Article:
Karachi’s 26/11: 28 killed in airport siege, India on alert
The Tehreek-e-Taliban Pakistan (TTP) claimed responsibility on Monday for the terrorist attack on Karachi’s Jinnah International Airport, in which 28 people, including 12 militants, were killed. Twenty-six others were injured in the audacious midnight attack.india Updated: Jun 10, 2014 01:02 IST
The Tehreek-e-Taliban Pakistan (TTP) claimed responsibility on Monday for the terrorist attack on Karachi’s Jinnah International Airport, in which 28 people, including 12 militants, were killed. Twenty-six others were injured in the audacious midnight attack. Following this, airports in India have been put on high alert with security audits ordered to fill any critical gap in security.
TTP said the assault was to avenge the death of their leader Hakimullah Mehsud, who was killed in a US drone strike last November. The terrorists held parts of the airport, including the runway, under their control for a few hours before they were neutralised by the Pakistan Army. Four international flights were operating from the airport, Pakistan’s largest, at the time of the attack.
Though the army announced the assault had ended early on Monday morning – five hours after the siege began – firing and blasts were heard from inside the airport complex soon after. The gun battle finally ended at 11am on Monday, almost 12 hours after the militants entered the airport, some wearing uniforms of the Airport Security Force (ASF).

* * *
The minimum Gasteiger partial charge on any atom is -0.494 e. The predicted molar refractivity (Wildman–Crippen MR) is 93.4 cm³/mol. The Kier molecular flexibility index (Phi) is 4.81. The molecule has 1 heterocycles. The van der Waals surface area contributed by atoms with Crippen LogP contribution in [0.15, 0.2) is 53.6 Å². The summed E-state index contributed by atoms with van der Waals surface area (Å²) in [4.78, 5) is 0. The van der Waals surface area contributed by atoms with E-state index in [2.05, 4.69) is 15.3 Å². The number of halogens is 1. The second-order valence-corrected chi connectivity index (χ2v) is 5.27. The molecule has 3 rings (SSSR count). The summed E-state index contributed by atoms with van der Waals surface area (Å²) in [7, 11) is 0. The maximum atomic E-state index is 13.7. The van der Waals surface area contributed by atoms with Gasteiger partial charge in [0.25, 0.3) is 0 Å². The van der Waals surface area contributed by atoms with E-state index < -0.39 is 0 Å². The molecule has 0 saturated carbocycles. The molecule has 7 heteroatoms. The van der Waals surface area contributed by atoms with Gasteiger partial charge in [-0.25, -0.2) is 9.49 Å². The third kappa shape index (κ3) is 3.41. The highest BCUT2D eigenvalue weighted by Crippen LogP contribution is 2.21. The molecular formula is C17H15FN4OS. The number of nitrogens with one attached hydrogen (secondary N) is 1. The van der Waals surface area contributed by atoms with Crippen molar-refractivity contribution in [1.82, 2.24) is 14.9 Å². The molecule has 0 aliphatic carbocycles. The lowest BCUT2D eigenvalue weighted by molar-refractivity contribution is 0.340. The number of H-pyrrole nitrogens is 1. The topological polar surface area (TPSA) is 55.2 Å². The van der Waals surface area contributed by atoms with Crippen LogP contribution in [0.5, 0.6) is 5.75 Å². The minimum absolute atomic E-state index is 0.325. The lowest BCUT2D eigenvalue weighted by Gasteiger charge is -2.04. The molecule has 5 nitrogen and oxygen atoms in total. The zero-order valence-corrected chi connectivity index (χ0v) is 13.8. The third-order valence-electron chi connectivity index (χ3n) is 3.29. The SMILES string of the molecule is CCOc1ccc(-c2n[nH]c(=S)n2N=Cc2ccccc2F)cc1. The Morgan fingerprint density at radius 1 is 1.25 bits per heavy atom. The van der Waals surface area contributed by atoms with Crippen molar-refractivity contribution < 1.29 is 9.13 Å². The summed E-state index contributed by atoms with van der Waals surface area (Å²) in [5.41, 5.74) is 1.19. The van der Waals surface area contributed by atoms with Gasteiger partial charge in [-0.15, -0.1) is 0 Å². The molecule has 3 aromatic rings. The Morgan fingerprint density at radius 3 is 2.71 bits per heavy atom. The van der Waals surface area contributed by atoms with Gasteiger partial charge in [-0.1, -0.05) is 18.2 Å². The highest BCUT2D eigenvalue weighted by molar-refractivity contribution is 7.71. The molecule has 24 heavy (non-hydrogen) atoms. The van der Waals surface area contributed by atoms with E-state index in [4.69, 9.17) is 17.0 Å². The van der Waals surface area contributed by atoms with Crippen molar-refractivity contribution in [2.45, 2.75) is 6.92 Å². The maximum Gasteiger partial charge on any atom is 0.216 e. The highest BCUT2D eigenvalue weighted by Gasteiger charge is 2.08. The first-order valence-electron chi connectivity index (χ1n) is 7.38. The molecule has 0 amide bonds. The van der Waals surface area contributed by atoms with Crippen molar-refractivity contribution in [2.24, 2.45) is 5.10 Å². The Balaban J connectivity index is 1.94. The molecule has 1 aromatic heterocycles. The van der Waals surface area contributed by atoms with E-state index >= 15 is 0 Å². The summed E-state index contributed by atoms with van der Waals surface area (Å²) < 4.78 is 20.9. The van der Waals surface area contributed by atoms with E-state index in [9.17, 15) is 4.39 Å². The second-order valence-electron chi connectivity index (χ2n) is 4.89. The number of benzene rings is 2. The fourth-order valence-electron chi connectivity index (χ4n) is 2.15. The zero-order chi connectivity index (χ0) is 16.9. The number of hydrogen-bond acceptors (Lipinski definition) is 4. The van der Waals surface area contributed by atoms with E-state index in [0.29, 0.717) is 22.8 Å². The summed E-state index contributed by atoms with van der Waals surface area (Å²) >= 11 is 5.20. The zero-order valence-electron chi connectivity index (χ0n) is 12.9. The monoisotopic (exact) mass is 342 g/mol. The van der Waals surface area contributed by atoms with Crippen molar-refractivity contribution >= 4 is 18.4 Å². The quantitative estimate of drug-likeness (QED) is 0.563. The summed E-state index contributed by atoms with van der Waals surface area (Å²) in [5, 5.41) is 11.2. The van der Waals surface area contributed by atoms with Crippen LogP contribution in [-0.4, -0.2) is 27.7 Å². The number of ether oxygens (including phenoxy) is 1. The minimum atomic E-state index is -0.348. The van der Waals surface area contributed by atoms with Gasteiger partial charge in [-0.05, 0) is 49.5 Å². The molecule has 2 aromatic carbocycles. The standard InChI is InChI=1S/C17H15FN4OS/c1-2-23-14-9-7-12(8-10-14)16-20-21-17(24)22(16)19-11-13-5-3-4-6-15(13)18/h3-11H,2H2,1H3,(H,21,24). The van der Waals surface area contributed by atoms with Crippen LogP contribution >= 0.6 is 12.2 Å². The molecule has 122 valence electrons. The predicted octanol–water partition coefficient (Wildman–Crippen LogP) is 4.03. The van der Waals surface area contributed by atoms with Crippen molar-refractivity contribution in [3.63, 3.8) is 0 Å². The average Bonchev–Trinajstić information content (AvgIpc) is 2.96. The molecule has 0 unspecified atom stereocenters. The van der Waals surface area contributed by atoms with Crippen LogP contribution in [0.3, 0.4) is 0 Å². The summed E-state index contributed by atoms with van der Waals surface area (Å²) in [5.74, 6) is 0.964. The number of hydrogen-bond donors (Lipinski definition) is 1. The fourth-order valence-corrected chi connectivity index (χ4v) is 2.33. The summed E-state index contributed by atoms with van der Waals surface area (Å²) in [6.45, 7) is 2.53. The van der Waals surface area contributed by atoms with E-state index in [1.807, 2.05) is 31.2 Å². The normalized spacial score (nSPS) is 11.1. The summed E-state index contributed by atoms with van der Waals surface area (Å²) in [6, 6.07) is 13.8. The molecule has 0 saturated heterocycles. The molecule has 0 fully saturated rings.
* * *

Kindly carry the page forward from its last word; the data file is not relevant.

The airport was declared open by mid-day Monday and flights resumed soon after.
New Delhi strongly condemned the attack. “There can be no justification for any act of terrorism. This scourge must be fought urgently and comprehensively, without making any exception,” said an MEA statement.
Airports in India have been put on high alert. Union home minister Rajnath Singh on Monday reviewed the state of airport security with top officials.
The team included National Security Adviser Ajit Doval and Intelligence Bureau director Asif Ibrahim. “We will seek information from all sources about the attack and it will be studied in detail to see what lessons are there for us,” said a senior security official.
The Karachi attackers — possibly of Uzbek origin and “extremely young” — entered the airport premises on Sunday evening from two points near the old terminal building. Using a vehicle with a government number plate, the men made their way towards planes parked in the hangar nearby. “They wanted to cause as much destruction as possible and used grenades once inside the cargo area,” said provincial minister Sharjeel Memon.
There was chaos as the attackers tried to access the newer part of the airport. Hundreds of passengers were stranded in their planes as the control tower did not allow planes to move or passengers to disembark. While some ground staff members managed to flee, others were stuck in the midst of the gun battle. “They were firing at will all over,” recalled a staff member.
Security forces have come under heavy criticism with allegations that it took the army nearly two hours to respond to the attack even though the airport is next to an army base. Passengers said paramilitary troops ran helter-skelter initially. “Many of them tried to take shelter behind walls and under machinery,” said an eyewitness. The attack has dealt a body blow to the peace talks between the Pakistan government and the Taliban. “Under the present circumstances it is difficult for us to talk to the TTP,” said Rustam Shah Mohmand, one of the negotiators in the talks from the government’s side.